Sylvia Scribner

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Sylvia Scribner (1923 – July 20, 1991) was an American psychologist and educational researcher who focused on the role of culture in literacy and learning. Her parents were Gussie and Harry Cohen, and Sylvia Scribner also had a sister, Shirley.

Biographical outline[edit]

Born to a Jewish family,[1] Scribner began writing poetry at a young age, and on the strength of her poetry received a full scholarship to Smith College. In 1943, she graduated from Smith College as Valedictorian and Phi Beta Kappa. After graduation, she worked as the research director for United Electrical, Radio and Machine Workers of America, where she worked towards inclusion and lobbied for women and minorities.[2] Scribner later returned to school, receiving a masters in psychology from the City University of New York (CUNY) and a PhD from the New School of Social Research in 1970.[3] She held a series of positions prior to becoming a faculty member of the CUNY Graduate School in 1981, including: senior research associate at Rockefeller University (1970–1978); associate director of the National Institute of Education (1978–1979); and senior scientist at the Center for Applied Linguistics (1979–1981). Scribner held her position as a faculty member at CUNY until her death in 1991.[3]


Scribner has published a great deal, including various articles and several books. Her seminal work is perhaps The Psychology of Literacy[4] with co-author Michael Cole, on linguistics and learning in the Vai of Liberia. She also contributed to a 1978 edition of Vygotsky's Mind in society: The development of higher psychological processes, edited with Michael Cole, Vera John-Steiner, and Ellen Souberman.[5]

After Scribner died, the book Mind and social practice: Selected writings of Sylvia Scribner (a collection of her unpublished essays) was published in 1997. The editors all were close with Scribner: Ethel Tobach, Rachel Joffe Falmagne, Mary Brown Parlee, & Laura M.W. Martin were all friends and colleagues; Aggie Scribner Kapelman is her daughter. They prefaced the book with both personal and professional biographical details.[2]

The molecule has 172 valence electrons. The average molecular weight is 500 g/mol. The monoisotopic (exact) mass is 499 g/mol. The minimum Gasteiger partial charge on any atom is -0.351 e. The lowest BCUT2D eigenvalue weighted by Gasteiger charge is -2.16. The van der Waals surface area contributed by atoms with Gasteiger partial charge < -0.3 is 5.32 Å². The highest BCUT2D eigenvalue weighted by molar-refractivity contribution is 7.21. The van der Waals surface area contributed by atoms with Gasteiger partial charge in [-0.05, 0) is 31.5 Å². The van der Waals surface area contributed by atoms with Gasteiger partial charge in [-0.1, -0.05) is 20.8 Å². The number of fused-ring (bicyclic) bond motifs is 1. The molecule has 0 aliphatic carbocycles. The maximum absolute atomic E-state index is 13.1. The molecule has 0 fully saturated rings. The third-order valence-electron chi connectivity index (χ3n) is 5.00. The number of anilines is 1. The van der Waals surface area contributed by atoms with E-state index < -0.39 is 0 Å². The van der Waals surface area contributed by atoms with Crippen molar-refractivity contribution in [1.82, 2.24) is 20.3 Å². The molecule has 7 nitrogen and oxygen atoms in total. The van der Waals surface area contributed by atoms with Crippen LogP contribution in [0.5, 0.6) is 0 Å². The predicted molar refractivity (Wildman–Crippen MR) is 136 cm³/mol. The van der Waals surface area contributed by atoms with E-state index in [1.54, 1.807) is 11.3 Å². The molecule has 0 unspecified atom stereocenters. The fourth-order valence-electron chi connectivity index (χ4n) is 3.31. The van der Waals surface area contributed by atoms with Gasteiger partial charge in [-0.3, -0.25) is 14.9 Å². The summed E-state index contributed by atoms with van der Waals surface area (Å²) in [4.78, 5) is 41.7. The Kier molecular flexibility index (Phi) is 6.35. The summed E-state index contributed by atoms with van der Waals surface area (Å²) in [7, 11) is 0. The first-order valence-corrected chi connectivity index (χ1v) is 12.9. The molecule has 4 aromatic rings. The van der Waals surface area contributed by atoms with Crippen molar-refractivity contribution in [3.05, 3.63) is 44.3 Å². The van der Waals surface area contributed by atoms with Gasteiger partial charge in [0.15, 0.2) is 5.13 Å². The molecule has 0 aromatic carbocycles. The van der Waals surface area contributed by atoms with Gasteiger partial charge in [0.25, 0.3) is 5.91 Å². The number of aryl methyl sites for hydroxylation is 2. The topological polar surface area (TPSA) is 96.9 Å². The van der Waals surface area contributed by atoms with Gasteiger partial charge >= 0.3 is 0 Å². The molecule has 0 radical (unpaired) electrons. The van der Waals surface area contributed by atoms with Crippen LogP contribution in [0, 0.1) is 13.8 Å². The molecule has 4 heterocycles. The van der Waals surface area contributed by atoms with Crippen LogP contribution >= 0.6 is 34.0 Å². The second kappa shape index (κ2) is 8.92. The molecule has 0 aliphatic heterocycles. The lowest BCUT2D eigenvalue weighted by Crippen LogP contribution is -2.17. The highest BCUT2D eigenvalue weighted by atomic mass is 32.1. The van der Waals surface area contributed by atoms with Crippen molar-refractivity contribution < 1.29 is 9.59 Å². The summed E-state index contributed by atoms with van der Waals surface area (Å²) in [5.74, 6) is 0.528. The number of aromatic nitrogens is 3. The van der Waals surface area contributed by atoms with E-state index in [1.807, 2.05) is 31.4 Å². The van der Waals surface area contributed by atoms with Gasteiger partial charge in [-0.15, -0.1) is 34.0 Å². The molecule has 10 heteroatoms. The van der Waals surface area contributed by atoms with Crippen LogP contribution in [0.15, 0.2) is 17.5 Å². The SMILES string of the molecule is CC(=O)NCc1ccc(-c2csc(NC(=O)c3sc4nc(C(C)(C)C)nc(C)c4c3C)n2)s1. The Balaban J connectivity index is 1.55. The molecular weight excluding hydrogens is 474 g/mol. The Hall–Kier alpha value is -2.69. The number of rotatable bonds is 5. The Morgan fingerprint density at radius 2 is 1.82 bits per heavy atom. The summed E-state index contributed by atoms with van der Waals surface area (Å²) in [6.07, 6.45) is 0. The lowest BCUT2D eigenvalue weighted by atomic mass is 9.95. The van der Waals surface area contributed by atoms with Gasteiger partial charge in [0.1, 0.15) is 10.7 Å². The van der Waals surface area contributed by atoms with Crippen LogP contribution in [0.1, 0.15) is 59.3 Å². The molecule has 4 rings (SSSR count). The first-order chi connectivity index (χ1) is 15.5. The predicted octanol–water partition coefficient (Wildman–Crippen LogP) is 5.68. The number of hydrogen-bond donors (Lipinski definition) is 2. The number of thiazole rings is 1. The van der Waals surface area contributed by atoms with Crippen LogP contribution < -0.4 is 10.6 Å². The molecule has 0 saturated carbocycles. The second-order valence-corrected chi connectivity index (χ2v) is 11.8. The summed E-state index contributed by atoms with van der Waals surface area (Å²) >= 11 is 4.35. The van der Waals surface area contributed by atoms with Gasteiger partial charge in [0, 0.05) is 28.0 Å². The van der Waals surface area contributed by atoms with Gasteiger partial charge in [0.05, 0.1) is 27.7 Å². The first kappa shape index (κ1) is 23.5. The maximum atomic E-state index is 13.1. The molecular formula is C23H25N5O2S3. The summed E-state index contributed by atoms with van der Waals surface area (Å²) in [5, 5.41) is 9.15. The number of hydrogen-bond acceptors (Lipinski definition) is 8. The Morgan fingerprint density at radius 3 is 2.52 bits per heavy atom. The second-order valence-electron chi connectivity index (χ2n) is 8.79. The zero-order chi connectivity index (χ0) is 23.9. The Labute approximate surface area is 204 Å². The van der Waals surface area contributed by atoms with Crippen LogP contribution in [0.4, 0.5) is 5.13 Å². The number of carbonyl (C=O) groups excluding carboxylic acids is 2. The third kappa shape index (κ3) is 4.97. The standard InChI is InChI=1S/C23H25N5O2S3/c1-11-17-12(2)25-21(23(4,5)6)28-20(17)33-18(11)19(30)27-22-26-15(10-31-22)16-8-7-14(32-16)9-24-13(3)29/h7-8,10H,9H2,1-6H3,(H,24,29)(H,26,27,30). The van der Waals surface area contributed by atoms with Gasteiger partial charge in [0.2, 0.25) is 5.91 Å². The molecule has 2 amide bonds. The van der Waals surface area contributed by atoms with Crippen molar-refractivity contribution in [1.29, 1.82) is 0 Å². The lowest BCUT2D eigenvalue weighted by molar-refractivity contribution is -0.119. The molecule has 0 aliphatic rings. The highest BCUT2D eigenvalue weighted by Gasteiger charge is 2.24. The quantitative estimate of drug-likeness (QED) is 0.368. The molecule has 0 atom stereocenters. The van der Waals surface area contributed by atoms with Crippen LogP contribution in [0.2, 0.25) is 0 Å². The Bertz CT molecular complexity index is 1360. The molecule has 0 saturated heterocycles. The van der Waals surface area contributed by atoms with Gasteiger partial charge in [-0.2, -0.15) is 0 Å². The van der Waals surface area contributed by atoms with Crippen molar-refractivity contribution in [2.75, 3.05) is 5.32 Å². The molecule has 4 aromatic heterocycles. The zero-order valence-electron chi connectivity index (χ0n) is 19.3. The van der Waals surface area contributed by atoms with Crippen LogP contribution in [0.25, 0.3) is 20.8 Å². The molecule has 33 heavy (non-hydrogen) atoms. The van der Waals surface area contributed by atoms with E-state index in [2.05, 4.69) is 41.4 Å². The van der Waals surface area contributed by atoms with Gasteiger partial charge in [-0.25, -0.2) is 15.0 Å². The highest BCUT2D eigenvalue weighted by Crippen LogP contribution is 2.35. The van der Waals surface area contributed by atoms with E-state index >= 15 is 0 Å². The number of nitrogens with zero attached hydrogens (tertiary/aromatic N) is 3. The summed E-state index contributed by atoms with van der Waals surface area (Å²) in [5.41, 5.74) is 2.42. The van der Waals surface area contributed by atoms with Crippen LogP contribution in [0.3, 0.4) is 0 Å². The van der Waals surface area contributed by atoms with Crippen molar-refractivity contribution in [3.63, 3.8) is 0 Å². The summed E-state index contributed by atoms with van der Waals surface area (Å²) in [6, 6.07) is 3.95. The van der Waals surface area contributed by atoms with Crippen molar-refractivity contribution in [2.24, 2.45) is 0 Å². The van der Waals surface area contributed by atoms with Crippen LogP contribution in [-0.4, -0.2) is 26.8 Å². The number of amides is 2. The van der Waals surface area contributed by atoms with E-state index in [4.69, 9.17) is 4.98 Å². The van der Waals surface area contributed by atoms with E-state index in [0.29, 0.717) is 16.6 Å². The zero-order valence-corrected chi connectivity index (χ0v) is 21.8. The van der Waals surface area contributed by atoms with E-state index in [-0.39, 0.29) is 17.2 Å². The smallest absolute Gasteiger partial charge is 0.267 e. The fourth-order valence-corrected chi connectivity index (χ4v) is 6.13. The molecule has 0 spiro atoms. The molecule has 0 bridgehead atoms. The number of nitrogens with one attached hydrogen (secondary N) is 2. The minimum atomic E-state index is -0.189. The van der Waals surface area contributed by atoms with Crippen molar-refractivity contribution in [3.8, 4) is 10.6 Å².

As a freshman at Smith College in 1940, Scribner was a William Allen Neilson Scholar, and as a sophomore she received the Arthur Ellis Hamm Scholarship Prize for her excellent academic scholarship.[2] Later, in 1982, Scribner and Michael Cole received the Melville J. Herskovits Prize in 1982 for The Psychology of Literacy.[4]

In recognition of Scribner's scholarship and contributions to the field, the American Educational Research Association annually awards the Scribner Award to outstanding scholars in the field of learning and instruction.[6] Recipients include Marilyn Jager Adams, Richard C. Anderson, Gavriel Salomon, and Keith Stanovich.

Personal life[edit]

Sylvia Scribner married David Scribner in 1953. They had two children together, Oliver and Aggie, and three children from David's previous marriage, Toni, Wendy, and Nancy.


External links[edit]

  • Unger, Rhoda K. "Psychology in the United States", Jewish Women: A Comprehensive Historical Encyclopedia. 1 March 2009. Jewish Women's Archive. Retrieved 18 July 2015.